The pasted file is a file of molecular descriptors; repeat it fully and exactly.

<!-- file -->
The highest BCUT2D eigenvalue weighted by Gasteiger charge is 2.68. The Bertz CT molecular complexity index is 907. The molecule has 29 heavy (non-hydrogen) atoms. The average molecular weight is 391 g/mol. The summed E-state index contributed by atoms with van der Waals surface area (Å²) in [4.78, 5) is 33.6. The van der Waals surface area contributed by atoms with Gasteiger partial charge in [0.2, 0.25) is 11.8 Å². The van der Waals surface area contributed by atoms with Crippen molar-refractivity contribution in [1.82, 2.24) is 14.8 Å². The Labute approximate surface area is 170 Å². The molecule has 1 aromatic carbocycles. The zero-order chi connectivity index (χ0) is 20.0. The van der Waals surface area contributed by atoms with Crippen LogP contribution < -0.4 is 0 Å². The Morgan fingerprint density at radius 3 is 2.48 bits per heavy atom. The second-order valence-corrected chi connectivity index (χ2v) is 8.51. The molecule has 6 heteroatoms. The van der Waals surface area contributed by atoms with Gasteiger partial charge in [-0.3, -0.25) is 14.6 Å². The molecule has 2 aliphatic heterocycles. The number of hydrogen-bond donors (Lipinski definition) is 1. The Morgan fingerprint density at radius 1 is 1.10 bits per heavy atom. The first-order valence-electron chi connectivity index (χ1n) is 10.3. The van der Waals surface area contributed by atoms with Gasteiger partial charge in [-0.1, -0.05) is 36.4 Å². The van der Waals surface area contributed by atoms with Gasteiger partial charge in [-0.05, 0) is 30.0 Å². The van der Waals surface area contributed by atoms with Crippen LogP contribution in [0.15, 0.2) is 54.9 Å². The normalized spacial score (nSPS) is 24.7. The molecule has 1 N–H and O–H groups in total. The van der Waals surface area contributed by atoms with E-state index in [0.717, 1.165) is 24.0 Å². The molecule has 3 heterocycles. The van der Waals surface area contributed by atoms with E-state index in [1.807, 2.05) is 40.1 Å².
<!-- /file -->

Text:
The highest BCUT2D eigenvalue weighted by Gasteiger charge is 2.68. The Bertz CT molecular complexity index is 907. The molecule has 29 heavy (non-hydrogen) atoms. The average molecular weight is 391 g/mol. The summed E-state index contributed by atoms with van der Waals surface area (Å²) in [4.78, 5) is 33.6. The van der Waals surface area contributed by atoms with Gasteiger partial charge in [0.2, 0.25) is 11.8 Å². The van der Waals surface area contributed by atoms with Crippen molar-refractivity contribution in [1.82, 2.24) is 14.8 Å². The Labute approximate surface area is 170 Å². The molecule has 1 aromatic carbocycles. The zero-order chi connectivity index (χ0) is 20.0. The van der Waals surface area contributed by atoms with Crippen LogP contribution < -0.4 is 0 Å². The Morgan fingerprint density at radius 3 is 2.48 bits per heavy atom. The second-order valence-corrected chi connectivity index (χ2v) is 8.51. The molecule has 6 heteroatoms. The van der Waals surface area contributed by atoms with Gasteiger partial charge in [-0.3, -0.25) is 14.6 Å². The molecule has 2 aliphatic heterocycles. The number of hydrogen-bond donors (Lipinski definition) is 1. The Morgan fingerprint density at radius 1 is 1.10 bits per heavy atom. The first-order valence-electron chi connectivity index (χ1n) is 10.3. The van der Waals surface area contributed by atoms with Gasteiger partial charge in [-0.1, -0.05) is 36.4 Å². The van der Waals surface area contributed by atoms with Gasteiger partial charge in [-0.05, 0) is 30.0 Å². The van der Waals surface area contributed by atoms with Crippen LogP contribution in [0.15, 0.2) is 54.9 Å². The normalized spacial score (nSPS) is 24.7. The molecule has 1 N–H and O–H groups in total. The van der Waals surface area contributed by atoms with E-state index in [0.717, 1.165) is 24.0 Å². The molecule has 3 heterocycles. The van der Waals surface area contributed by atoms with E-state index in [1.807, 2.05) is 40.1 Å².